| Wednesday, July 12, 2017 | 01:05 AM CET


IPOB Supreme Leader Mazi Nnamdi Kanu

It was Bertrand Russell, the 20th century English-American philosopher that declared, "Some people would rather die than think". His assertion is so apt in today's Nigeria where deep thought seems to have been anathemised. In this isle of ours today, pedestrianism seems to have been elevated to national creed; herd mentality rather than introspective thought holds sway. Hate is rife; unreason is celebrated. Careless talk is free but free thought is opprobrious; free speech has hibernated. Balderdash dominates national discourse; charlatans have become philosophers; blank-heads are now beacons of thought. We are simply in a season of riot of values. What is the easiest way to dominate a people? Give them ignorance!

So, we happen to be citizens of 2017 Nigeria; a Nigeria that happens to have an Nnamdi Kanu. An Nnamdi Kanu who is a philosopher of a kind, a rabble-rouser, a gadfly and the tsetse fly in Nigeria's mainstream politics. An Nnamdi Kanu who has dared to think, to question and to disagree. An Nnamdi Kanu who has dared to say no Nigeria. An Nnamdi Kanu who has questioned the grund norm, the social contract binding Nigeria. What a man!

In the history of thought, there are three well known philosophers of social contract, but two dominate the theories of state due to their diametrically opposing views. While Jean Jacques Rousseau, John Locke and Thomas Hobbes stand out as theorists of social contract, Thomas Hobbes and John Locke dominate the discourse on social contract due to their irreconcilably opposing views on the relationship between the citizenry and the state.
For Thomas Hobbes, the state is the Leviathan, the almighty. Before the formation of the state, life in the state of nature was nasty, brutish and short. Man was woe unto man; men's existence was characterized with violent chaos. It was therefore, a miracle that a sovereign emerged on the scene, overpowering the warring factions and demanding that the citizenry submit all their rights to him in exchange for protection. According to Thomas Hobbes, the citizens gratefully surrendered their rights to the sovereign in exchange for order and statehood. Therefore, the citizenry have no rights except those thus declared as such by the state.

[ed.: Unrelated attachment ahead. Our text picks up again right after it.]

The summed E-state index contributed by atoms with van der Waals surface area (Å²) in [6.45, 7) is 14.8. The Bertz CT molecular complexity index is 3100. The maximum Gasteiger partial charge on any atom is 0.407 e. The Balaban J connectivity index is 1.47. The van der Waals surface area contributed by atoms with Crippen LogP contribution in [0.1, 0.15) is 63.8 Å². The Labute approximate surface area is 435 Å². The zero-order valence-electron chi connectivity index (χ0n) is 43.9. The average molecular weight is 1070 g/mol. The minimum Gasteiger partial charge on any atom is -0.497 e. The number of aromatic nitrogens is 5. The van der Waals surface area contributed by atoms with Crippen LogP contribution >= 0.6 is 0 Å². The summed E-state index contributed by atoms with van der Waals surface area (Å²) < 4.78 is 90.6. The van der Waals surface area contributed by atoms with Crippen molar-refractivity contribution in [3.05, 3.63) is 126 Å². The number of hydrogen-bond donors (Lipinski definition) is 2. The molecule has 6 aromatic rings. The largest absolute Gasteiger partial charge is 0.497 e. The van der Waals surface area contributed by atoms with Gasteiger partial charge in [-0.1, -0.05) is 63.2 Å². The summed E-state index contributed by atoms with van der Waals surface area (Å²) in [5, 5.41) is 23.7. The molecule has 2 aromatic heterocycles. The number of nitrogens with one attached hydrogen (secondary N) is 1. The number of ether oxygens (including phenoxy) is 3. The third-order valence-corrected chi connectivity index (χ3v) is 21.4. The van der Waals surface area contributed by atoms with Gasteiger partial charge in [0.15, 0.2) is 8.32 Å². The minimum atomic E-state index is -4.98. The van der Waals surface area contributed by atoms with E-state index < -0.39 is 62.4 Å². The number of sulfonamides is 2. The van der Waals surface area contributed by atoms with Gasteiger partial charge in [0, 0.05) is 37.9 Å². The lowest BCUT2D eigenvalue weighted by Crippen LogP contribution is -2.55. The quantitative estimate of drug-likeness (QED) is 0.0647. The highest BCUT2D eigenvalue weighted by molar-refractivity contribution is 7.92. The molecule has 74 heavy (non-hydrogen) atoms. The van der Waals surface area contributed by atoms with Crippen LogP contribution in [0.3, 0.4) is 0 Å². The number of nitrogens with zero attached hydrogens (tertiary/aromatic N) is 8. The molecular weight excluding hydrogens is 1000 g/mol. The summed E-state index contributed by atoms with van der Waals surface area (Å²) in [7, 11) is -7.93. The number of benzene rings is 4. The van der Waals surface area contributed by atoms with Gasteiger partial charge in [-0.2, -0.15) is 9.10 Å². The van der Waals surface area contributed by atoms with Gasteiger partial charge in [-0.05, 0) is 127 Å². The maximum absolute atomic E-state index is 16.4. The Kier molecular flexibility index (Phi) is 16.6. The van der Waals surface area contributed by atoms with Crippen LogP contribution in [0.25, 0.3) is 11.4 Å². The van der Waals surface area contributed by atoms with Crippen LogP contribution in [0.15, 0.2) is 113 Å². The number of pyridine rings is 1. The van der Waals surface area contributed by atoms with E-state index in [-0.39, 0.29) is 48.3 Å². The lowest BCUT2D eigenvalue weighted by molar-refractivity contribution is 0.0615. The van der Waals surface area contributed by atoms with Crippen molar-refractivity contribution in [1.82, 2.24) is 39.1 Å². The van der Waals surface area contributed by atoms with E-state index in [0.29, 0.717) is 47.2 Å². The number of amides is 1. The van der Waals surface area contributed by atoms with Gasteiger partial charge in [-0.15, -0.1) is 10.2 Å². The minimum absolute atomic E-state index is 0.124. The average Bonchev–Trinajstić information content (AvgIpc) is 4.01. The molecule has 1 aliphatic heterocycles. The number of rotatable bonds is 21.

There is no gainsaying that this social contract theory is agreeable to a sizeable number of Nigerians, especially those who might want Nnamdi Kanu locked up and the keys thrown into the belly of the Nineveh shark that swallowed Noah for good riddance. For those who ascribe to this school of thought, Nnamdi Kanu has committed the unthinkable by daring to question the foundations of Nigeria.

But John Locke disagreed entirely with Thomas Hobbes. For Locke, in the state of nature, life was blissful and full of mutually respected liberties. Men so much respected these liberties that they appointed a sovereign for the sole purpose of safeguarding these liberties. In other words, the state is a creation of the citizenry for the purpose of the protection of the liberties so cherished and so jealously guarded by the citizens. For John Locke, the state is at the service of the citizens. Its job is the protection of the liberties of the citizens. Now, John Locke comes up with a caveat emptor, "Any day the state ceases to protect these rights, it becomes the civic duty of the citizens to rise against it". Thus spoke John Locke. He postulated that the citizens are bound by civic duty to embark on civil disobedience should the state become dictatorial. For Locke, the sovereignty of the state does not lie in the instruments or agents of the government but in the will of the people. The state loses legitimacy according to Locke any day it ceases to serve the interests of the people.

What then is the social contract according to Nnamdi Kanu?
In essence, the social contract according to Nnamdi Kanu can be depicted thus: Free citizens of equal rights who have been unwillingly brought together by the force of British colonial will to power; who have been unequally placed in the state where there are unequal rights and unequal privileges among the peoples that constitute the state should have the opportunity to willfully decide on our association by way of a referendum.

It is obvious that Nnamdi Kanu queues behind the John Locke's tradition of social contract. First, the state is not divine entity but a product of history. It is neither indissoluble nor unrenewable . Like all products of history, the state is subject to change. In the case of Nigeria, it has not always existed as a nation. Its history is relatively recent. Its creation was a Leviathanic fiat of the British colonial authority. It was neither a product of popular democracy nor a creation of the freewill the indigenous people that abide in the area. Whether the union will be subject to choice or not will be determined by laws and forces of history.

Kanu seems to be essentially calling for an opportunity to decide on the union. Others have made similar calls in varying degrees. Some have called for true federalism while some others have called for the restructuring of the country. At any rate, history will decide how all these will play out. The point however is that the current agitations are neither peculiar to Nigeria nor are they new to history.

Ebo Socrates
Social & Political Philosopher.



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